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Summary:

Asana, the startup that wants to help workgroups collaborate easily, is adding a new feature to its SaaS to attack what it calls a huge productivity suck: email. And it’s doing so with a new feature ironically called Inbox.

asanainbox

Asana, the company that wants to help workgroups collaborate efficiently, is adding a new feature to attack what it calls a huge productivity suck: email. And it’s doing so with a new feature ironically called Inbox.

Inbox is a central place for an information worker to aggregate only the relevant and requested files and messages about given projects and share task lists etc. Users subscribe to and unsubscribe from the feeds as they want to see them

Four-year old San Francisco-based Asana, co-founded by Facebook veterans Dustin Moskowitz and Justin Rosenstein and backed by Andreessen Horowitz and Benchmark Capital, is betting that social networking tools transformed for the enterprise will not fill the bill. It claims big customers, including Facebook, Foursquare and Twitter, use the service to minimize extraneous meetings and to cut down on distractions.

“We don’t really see things like Yammer, SocialCast and Chatter as competitors but we also don’t see them as particularly useful. They just took something popular in the consumer space and ported them over, but research shows many people don’t see the value in them. We’re about a work graph, not the social graph,” Rosenstein said in an interview Tuesday.

Inbox gives users the information about the projects they want to see. “If you click on a message in Inbox, you get all the associated context and information surrounding it,” said Rosenstein. “Inbox keeps your communication directly connected to the shared record of what you’re working on.”

Asana’s service is free for up to 30 users and then is $100 per month up to $800 per month depending on number of users. For more on Asana Inbox, check out this company blog post.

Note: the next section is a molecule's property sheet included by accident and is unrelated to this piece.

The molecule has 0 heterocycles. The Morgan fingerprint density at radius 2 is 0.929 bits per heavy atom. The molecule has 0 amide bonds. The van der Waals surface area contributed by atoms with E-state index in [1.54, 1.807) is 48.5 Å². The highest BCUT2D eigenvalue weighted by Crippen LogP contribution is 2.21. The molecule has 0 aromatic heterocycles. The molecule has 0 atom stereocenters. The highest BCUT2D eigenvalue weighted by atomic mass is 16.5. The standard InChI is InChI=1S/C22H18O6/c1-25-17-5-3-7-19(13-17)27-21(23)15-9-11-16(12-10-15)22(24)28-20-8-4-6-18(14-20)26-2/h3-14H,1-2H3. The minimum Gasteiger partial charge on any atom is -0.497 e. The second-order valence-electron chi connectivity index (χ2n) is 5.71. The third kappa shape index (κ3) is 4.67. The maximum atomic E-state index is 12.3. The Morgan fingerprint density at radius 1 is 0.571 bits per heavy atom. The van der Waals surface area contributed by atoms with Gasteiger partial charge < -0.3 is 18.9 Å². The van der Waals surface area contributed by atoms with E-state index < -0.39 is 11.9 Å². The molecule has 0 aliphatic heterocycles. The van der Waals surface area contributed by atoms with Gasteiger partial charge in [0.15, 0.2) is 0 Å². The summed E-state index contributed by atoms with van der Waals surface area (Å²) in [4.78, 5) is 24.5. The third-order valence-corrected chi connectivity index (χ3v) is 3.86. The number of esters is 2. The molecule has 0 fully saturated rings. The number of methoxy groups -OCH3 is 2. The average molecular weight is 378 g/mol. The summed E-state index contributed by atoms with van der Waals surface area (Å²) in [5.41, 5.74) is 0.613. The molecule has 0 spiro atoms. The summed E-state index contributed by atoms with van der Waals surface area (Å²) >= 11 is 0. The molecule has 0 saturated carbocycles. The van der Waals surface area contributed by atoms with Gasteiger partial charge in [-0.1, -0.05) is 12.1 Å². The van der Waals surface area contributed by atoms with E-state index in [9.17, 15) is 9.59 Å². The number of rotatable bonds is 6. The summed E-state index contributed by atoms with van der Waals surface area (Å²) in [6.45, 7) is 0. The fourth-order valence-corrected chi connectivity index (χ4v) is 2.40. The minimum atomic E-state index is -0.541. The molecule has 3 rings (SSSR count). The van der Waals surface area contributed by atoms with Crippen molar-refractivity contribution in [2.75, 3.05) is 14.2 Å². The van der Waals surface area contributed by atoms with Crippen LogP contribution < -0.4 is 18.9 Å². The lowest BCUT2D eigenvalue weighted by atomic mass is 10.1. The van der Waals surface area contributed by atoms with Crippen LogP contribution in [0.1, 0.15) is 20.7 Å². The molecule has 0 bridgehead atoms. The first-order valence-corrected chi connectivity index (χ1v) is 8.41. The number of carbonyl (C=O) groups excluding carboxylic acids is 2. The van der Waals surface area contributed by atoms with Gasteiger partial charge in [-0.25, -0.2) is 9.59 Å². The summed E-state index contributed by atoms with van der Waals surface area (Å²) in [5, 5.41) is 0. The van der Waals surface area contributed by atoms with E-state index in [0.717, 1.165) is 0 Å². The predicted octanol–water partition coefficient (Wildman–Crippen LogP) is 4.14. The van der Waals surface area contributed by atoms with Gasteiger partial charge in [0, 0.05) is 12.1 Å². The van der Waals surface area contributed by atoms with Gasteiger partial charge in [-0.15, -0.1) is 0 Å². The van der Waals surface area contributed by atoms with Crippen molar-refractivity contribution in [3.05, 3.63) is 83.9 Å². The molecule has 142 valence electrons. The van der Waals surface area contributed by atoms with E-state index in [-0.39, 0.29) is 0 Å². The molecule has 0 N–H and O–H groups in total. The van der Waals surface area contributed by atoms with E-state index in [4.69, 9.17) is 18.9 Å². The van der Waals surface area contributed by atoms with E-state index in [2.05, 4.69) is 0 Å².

In some ways, Inbox reminds me of what Lotus Notes (now Domino) started out as — a way for workgroups to keep their project information together and communicate about it. Rosenstein agreed with that comparison. “Lotus Notes was ahead of its time. That time has come,” he said. Mitchell Kapor, co-founder of Lotus Development Corp., is an Asana advisor.

  1. Reblogged this on ramblingbog.

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  2. Very cool stuff. We use Asana just having an online place to keep weekly checklists that are easy to work with has really helped keep us on track.

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  3. Asana was a little too complicated (more functions than I need) for the group I work with (and a little pricey). I’ve been using it for a little over a year, and cheaper, one-time fee alternatives like Appfluence’s Priority Matrix and CulturedCode’s Things have been getting the job done with a lot less clutter, in my opinion.

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  4. Niraj Ranjan Rout Sunday, July 8, 2012

    Isn’t it intriguing how every tool that tries to replace email ends up looking like email?

    Its wrong to argue the case for tools like Asana vs. email by drawing parallels with the shift from snail-mail to email. The shift in the former is nowhere close to that in the latter. Collaboration tools really are going ahead of themselves by claiming to slay email. Something that slays email will have to bring in a paradigm shift in how we communicate, in terms of the medium or the style of communication. We don’t see collaboration tools doing that.

    Blogged about this here at length – Dear Asana Inbox, why do you want to slay email:http://blog.grexit.com/dear-asana-inbox-why-do-you-want-to-slay-email/.

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